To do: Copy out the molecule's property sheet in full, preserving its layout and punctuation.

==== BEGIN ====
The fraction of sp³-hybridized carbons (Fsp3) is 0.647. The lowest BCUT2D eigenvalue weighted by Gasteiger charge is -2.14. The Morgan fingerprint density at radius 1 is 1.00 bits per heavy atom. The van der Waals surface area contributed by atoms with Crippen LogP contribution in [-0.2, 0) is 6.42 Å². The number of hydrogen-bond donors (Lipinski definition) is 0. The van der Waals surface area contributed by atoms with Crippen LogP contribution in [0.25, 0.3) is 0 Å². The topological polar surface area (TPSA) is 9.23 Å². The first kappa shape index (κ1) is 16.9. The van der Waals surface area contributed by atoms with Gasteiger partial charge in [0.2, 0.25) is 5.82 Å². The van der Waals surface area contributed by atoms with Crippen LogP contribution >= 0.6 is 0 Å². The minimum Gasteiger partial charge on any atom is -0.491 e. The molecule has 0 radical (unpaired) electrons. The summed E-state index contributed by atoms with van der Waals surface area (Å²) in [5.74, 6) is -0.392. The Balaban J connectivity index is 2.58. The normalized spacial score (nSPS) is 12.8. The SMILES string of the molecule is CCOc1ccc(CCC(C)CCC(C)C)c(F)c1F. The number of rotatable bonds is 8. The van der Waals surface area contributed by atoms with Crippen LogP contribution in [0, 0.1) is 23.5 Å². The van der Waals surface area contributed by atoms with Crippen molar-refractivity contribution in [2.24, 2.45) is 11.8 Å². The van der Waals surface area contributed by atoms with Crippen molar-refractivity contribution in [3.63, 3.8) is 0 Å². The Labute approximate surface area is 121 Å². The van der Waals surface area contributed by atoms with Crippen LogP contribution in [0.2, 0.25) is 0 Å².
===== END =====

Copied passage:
The fraction of sp³-hybridized carbons (Fsp3) is 0.647. The lowest BCUT2D eigenvalue weighted by Gasteiger charge is -2.14. The Morgan fingerprint density at radius 1 is 1.00 bits per heavy atom. The van der Waals surface area contributed by atoms with Crippen LogP contribution in [-0.2, 0) is 6.42 Å². The number of hydrogen-bond donors (Lipinski definition) is 0. The van der Waals surface area contributed by atoms with Crippen LogP contribution in [0.25, 0.3) is 0 Å². The topological polar surface area (TPSA) is 9.23 Å². The first kappa shape index (κ1) is 16.9. The van der Waals surface area contributed by atoms with Gasteiger partial charge in [0.2, 0.25) is 5.82 Å². The van der Waals surface area contributed by atoms with Crippen LogP contribution >= 0.6 is 0 Å². The minimum Gasteiger partial charge on any atom is -0.491 e. The molecule has 0 radical (unpaired) electrons. The summed E-state index contributed by atoms with van der Waals surface area (Å²) in [5.74, 6) is -0.392. The Balaban J connectivity index is 2.58. The normalized spacial score (nSPS) is 12.8. The SMILES string of the molecule is CCOc1ccc(CCC(C)CCC(C)C)c(F)c1F. The number of rotatable bonds is 8. The van der Waals surface area contributed by atoms with Crippen LogP contribution in [0, 0.1) is 23.5 Å². The van der Waals surface area contributed by atoms with Crippen molar-refractivity contribution in [2.24, 2.45) is 11.8 Å². The van der Waals surface area contributed by atoms with Crippen molar-refractivity contribution in [3.63, 3.8) is 0 Å². The Labute approximate surface area is 121 Å². The van der Waals surface area contributed by atoms with Crippen LogP contribution in [0.2, 0.25) is 0 Å².